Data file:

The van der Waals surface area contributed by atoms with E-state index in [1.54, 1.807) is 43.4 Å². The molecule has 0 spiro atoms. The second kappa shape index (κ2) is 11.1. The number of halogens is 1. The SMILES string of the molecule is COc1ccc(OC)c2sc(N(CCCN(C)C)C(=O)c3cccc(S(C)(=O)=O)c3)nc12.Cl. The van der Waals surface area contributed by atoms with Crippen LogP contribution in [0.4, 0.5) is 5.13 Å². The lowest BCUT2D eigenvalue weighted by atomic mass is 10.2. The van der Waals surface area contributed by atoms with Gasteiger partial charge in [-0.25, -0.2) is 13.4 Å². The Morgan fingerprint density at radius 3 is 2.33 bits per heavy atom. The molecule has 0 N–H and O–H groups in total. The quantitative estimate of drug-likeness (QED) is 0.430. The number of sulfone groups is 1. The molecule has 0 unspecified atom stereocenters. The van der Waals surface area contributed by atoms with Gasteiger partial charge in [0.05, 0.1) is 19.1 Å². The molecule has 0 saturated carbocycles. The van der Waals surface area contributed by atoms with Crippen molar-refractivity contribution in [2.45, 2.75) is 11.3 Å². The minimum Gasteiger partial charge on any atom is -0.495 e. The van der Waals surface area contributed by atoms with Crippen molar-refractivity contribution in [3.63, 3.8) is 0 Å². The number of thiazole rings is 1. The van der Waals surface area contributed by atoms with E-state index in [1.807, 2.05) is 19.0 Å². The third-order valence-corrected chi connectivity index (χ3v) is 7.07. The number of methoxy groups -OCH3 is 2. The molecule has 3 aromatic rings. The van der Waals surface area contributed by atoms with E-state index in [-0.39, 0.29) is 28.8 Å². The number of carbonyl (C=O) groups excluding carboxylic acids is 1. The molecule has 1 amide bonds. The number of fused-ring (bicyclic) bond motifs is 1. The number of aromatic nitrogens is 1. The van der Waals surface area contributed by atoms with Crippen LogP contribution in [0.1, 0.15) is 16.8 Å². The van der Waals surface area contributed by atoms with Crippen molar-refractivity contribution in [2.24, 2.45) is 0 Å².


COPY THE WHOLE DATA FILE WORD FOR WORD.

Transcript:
The van der Waals surface area contributed by atoms with E-state index in [1.54, 1.807) is 43.4 Å². The molecule has 0 spiro atoms. The second kappa shape index (κ2) is 11.1. The number of halogens is 1. The SMILES string of the molecule is COc1ccc(OC)c2sc(N(CCCN(C)C)C(=O)c3cccc(S(C)(=O)=O)c3)nc12.Cl. The van der Waals surface area contributed by atoms with Crippen LogP contribution in [0.4, 0.5) is 5.13 Å². The lowest BCUT2D eigenvalue weighted by atomic mass is 10.2. The van der Waals surface area contributed by atoms with Gasteiger partial charge in [-0.25, -0.2) is 13.4 Å². The Morgan fingerprint density at radius 3 is 2.33 bits per heavy atom. The molecule has 0 N–H and O–H groups in total. The quantitative estimate of drug-likeness (QED) is 0.430. The number of sulfone groups is 1. The molecule has 0 unspecified atom stereocenters. The van der Waals surface area contributed by atoms with Gasteiger partial charge in [0.05, 0.1) is 19.1 Å². The molecule has 0 saturated carbocycles. The van der Waals surface area contributed by atoms with Crippen molar-refractivity contribution in [2.45, 2.75) is 11.3 Å². The minimum Gasteiger partial charge on any atom is -0.495 e. The van der Waals surface area contributed by atoms with Crippen molar-refractivity contribution in [3.63, 3.8) is 0 Å². The number of thiazole rings is 1. The van der Waals surface area contributed by atoms with E-state index in [1.807, 2.05) is 19.0 Å². The third-order valence-corrected chi connectivity index (χ3v) is 7.07. The number of methoxy groups -OCH3 is 2. The molecule has 3 aromatic rings. The van der Waals surface area contributed by atoms with E-state index in [-0.39, 0.29) is 28.8 Å². The number of carbonyl (C=O) groups excluding carboxylic acids is 1. The molecule has 1 amide bonds. The number of fused-ring (bicyclic) bond motifs is 1. The number of aromatic nitrogens is 1. The van der Waals surface area contributed by atoms with Crippen LogP contribution in [0.1, 0.15) is 16.8 Å². The van der Waals surface area contributed by atoms with Crippen molar-refractivity contribution in [2.24, 2.45) is 0 Å².